Rotation is used in Taekwondo techniques to generate force and increase the power of techniques. Without rotation, techniques would have to rely solely on the power generated by the muscles. This power alone is significantly less than that generated by muscles with the additional forces created by rotation. See Force for more information on rotational forces.
- Base. The base is the sole of a single supporting foot or an imaginary line drawn between two supporting feet.
- Vertical Axis. The vertical axis is an imaginary line drawn down the center of the body through the head, neck, and torso and through the center point of the base.
Rotation is used several different ways while performing Taekwondo techniques
- Punch Rotation. This involves rotating the fist during a punch. See Twist for more information on punch rotation.
- Body Rotation. Spinning techniques, such as the spin hook kick or spin back fist, involve body rotation about the vertical axis. This spinning motion is used to generate more power or to change the direction or angle of an attack. See Spinning for more information.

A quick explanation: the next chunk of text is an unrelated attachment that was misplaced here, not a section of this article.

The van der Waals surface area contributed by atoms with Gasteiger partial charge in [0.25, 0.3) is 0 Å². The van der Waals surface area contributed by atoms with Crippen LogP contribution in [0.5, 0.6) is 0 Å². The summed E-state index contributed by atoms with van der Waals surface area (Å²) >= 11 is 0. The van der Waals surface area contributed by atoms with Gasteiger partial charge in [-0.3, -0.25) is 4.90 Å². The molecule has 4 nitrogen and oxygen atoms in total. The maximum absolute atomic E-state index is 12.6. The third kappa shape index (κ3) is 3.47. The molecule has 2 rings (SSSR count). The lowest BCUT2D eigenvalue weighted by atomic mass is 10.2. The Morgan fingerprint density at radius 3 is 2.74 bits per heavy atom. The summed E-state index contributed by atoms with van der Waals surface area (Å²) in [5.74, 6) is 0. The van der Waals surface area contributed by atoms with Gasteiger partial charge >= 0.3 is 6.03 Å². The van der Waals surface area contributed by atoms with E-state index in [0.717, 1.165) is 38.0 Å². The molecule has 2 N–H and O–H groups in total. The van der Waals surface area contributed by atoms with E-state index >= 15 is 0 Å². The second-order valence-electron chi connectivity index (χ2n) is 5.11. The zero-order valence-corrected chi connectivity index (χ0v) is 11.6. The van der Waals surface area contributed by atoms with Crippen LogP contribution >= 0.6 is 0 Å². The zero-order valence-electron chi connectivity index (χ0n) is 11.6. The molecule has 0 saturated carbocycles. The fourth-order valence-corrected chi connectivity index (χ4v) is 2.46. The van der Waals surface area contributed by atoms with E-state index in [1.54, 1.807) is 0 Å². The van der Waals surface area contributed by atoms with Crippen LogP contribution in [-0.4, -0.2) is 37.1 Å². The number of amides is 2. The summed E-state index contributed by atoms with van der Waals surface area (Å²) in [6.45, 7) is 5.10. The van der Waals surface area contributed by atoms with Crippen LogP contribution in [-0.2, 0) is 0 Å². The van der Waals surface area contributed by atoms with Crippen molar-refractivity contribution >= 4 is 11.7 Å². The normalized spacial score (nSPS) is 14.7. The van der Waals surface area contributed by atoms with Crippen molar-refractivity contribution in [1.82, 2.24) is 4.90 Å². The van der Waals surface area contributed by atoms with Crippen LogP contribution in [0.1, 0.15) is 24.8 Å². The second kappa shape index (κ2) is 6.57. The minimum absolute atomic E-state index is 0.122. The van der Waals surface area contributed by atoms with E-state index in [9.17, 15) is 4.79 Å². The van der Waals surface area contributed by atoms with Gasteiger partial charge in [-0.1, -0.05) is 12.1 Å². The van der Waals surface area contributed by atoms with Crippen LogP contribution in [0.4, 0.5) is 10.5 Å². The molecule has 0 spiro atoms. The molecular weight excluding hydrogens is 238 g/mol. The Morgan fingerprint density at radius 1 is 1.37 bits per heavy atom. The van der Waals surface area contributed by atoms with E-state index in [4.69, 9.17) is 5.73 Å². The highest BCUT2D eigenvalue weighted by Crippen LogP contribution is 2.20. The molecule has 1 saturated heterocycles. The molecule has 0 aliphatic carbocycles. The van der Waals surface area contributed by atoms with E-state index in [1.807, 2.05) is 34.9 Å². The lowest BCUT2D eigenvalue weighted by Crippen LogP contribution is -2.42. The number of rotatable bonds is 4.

- Shoulder Rotation. Shoulders rotate on a plane perpendicular, are nearly so, to the vertical axis. They usually rotate in tandem with the hips, staying parallel to them. When using hip snap, the shoulders stay locked to the motion of the hips. Sometimes, near the end of a rotation, the shoulders may continue to rotate after the hips are stopped or when they reach their limit of rotation, such as with a spinning back fist. Shoulder rotation adds to the speed of arm techniques, as well as increasing the overall rotational speed of the body. Shoulders may also rotate by rolling over in an inward motion to add more muscles power to an arm technique.
- Hip Rotation. Most every sport stresses the importance of using the hips for power. Weight lifters are told to get their hips under the weight. Golfers and batters are told to rotate their hips. Since the hips are at about the center of the body's mass, they are important for ant movements of the body's mass and for maintaining overall stability. All martial arts speak about the importance of the "tanden" the center of balance (mass) of the body, the point from which ki supposedly emanates.
Power in Taekwondo techniques comes from many sources, muscles, mass, speed, stability, etc. However, if the hips are not used along with these things, none of their power may be fully transferred into a technique. One indicator of a martial artist who has finally "got it" is one who uses the hips in every attack, block, or body movement.
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